So moving. Moving was fun. I mean, it was a bit stressful in the fact that I had to go through everything we owned and break it down into “useful or not”. Though, now that I come to think of it, that process was rather therapeutic. Maybe I ought to go through everything I own once a year and decide whether it’s useful or not. I’d probably end up owning a lot less crap. Because I find organization therapeutic, and I am a great fan of systems, I researched different boxing techniques to make packing and unpacking easier and less time consuming. I then took these ideas and tweaked them to fit my needs. What follows is the system that worked for me. Maybe it will be helpful for you as well. Make sure to check out the Moving Kit I put together and download it for free at the end of the post!
1. Decide where your stuff is going to go.
By this I mean two things.
First, when sorting through what to pack, when you come upon something that you don’t want, what are you going to do with it? Is it going to Goodwill? Are you going to have a garage sale? Are you giving it to a friend? Make sure you know the answer to this question before you start making a pile of stuff you don’t want. That way it doesn’t turn into a pile of “stuff you don’t want but don’t know what to do with” and just stay there until moving day, generally getting in the way.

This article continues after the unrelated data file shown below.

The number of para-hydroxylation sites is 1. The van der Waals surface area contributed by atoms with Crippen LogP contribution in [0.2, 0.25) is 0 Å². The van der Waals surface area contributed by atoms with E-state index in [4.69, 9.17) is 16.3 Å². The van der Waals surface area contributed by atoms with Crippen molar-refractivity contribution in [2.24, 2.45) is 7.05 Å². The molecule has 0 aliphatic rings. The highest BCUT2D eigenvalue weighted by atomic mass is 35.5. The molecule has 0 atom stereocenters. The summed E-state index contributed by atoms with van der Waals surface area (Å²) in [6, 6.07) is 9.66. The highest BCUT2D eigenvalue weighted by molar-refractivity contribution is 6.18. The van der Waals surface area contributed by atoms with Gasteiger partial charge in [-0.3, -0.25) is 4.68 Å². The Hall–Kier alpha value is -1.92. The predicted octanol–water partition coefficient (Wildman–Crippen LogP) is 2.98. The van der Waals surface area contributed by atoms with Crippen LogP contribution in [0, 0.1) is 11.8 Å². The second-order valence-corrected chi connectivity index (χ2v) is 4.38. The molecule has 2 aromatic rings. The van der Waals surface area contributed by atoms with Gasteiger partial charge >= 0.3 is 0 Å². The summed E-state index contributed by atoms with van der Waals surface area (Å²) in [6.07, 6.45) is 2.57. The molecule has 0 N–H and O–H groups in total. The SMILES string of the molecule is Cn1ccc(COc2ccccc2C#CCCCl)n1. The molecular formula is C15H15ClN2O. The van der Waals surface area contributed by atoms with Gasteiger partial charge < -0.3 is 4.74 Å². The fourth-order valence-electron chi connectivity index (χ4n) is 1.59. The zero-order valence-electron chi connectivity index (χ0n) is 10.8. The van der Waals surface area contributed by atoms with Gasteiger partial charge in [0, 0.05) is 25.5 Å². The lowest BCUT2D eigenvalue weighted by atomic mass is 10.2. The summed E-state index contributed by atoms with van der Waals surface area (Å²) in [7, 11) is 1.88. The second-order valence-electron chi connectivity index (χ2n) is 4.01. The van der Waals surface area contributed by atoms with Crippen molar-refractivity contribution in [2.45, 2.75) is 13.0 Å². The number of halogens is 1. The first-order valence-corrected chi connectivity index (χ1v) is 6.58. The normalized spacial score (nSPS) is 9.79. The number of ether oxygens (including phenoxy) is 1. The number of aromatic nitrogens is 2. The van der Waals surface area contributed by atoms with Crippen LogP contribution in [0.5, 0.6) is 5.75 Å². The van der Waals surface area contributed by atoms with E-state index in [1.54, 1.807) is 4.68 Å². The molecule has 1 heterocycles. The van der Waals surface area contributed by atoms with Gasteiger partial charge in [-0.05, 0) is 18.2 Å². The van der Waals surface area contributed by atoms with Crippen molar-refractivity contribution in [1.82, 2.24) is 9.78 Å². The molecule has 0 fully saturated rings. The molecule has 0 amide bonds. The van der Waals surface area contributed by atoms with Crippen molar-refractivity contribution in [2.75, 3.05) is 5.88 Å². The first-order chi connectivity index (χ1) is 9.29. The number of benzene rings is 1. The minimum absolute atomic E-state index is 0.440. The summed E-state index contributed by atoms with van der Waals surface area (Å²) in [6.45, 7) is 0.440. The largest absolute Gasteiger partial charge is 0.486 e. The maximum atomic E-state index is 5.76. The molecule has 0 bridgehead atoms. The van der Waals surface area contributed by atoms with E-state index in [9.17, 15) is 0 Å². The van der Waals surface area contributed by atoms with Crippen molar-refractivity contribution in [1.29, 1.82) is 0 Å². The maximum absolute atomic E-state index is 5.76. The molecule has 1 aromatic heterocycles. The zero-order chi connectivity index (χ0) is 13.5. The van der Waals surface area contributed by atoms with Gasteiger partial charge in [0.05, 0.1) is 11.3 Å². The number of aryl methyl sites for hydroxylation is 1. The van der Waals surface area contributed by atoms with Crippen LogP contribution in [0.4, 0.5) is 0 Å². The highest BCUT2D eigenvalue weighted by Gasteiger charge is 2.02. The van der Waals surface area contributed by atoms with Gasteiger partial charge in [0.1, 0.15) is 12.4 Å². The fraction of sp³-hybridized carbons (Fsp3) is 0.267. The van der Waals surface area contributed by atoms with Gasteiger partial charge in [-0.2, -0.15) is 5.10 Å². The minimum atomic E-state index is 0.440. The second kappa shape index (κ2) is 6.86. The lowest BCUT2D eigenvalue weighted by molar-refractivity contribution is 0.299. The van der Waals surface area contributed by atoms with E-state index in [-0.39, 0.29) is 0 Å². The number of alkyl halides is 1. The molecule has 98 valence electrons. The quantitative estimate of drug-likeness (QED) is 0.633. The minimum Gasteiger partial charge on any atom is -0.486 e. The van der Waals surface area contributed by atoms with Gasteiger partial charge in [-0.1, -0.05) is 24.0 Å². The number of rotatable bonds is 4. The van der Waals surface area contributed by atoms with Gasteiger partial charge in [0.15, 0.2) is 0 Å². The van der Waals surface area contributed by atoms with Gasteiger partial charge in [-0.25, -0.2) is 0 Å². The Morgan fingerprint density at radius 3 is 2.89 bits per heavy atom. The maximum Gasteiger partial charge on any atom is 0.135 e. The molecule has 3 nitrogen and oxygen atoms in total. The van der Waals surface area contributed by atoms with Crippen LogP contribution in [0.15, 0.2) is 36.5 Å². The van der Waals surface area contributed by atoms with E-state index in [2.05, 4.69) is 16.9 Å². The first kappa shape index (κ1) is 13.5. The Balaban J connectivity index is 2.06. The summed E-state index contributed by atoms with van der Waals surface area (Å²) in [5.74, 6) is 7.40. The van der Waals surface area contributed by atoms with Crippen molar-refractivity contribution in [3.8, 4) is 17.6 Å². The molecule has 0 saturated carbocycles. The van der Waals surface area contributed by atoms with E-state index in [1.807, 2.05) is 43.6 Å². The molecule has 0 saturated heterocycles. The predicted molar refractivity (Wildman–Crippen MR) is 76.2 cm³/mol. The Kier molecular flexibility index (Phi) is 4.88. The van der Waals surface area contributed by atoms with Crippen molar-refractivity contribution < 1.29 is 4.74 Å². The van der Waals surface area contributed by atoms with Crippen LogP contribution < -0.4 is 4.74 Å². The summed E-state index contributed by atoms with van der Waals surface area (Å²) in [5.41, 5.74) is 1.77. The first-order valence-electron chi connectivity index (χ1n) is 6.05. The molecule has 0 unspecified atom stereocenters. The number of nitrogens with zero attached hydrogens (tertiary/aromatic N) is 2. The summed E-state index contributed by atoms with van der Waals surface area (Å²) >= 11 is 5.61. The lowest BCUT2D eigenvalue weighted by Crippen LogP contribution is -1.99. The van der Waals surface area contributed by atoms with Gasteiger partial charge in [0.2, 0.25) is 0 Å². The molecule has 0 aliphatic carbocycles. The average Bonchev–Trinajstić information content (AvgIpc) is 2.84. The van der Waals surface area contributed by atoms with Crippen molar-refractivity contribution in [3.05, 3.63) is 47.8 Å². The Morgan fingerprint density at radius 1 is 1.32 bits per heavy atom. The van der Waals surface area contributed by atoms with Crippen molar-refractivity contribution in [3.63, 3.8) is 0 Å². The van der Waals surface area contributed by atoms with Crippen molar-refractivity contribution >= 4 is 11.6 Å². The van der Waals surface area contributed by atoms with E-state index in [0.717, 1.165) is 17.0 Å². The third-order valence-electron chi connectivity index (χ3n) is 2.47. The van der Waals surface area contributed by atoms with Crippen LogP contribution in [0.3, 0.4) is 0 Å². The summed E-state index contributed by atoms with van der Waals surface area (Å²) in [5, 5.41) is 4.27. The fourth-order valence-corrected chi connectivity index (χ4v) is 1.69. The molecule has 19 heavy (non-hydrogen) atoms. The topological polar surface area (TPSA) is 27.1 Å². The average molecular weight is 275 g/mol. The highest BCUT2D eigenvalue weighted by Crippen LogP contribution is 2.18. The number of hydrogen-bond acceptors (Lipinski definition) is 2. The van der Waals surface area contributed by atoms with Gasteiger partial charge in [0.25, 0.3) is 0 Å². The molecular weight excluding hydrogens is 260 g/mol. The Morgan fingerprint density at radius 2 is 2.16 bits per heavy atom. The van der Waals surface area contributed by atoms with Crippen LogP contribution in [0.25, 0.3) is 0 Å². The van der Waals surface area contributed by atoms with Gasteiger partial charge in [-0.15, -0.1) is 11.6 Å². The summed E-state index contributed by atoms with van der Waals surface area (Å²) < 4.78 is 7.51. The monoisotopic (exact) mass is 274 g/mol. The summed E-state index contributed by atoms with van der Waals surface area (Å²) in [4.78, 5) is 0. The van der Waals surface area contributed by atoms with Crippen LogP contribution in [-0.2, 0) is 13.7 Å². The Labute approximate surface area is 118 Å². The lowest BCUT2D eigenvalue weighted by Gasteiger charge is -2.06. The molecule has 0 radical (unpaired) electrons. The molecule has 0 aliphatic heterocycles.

Second, as you’re packing things into boxes you’re going to want to know what room they go in. For me, I was moving from a 1 bedroom apartment to a 3 bedroom house, so there was room for expansion. This meant that as I packed, some things that lived in my living room at the apartment were not going to be living there at the new house. When packing you want things to go in boxes labeled where they will be going, lest you have a thousand boxes in your living room to wade through while unpacking, deciding what is going in the office and what is staying in the living room. Take it from me, the last thing you want to do when unpacking is decide where things go. I didn’t have an exact picture of where everything was going to go when I started making my template for packing because we hadn’t yet picked out a house (I started the packing process before we even got approved for a home loan, can you tell I was anxious to move into a ”real” house?). I did, however, have a general picture of what I was looking for in a house and where I would want everything. The decision of what would go where was something that I did over the course of a few weeks. As I would walk through a room I would take mental inventory of what was there and then rearrange it into imaginary rooms in my imaginary house, “okay, so the computer will go in the office, and the bookshelf will stay in the living room. The craft things will go in the office, I guess, since I probably won’t have a room dedicated to crafting”. It didn’t work out exactly like this (due to the not knowing exactly what rooms I’d have in the new house), but it was a helpful process because when it came time to actually pack I didn’t have to wonder which box I was going to pack things in.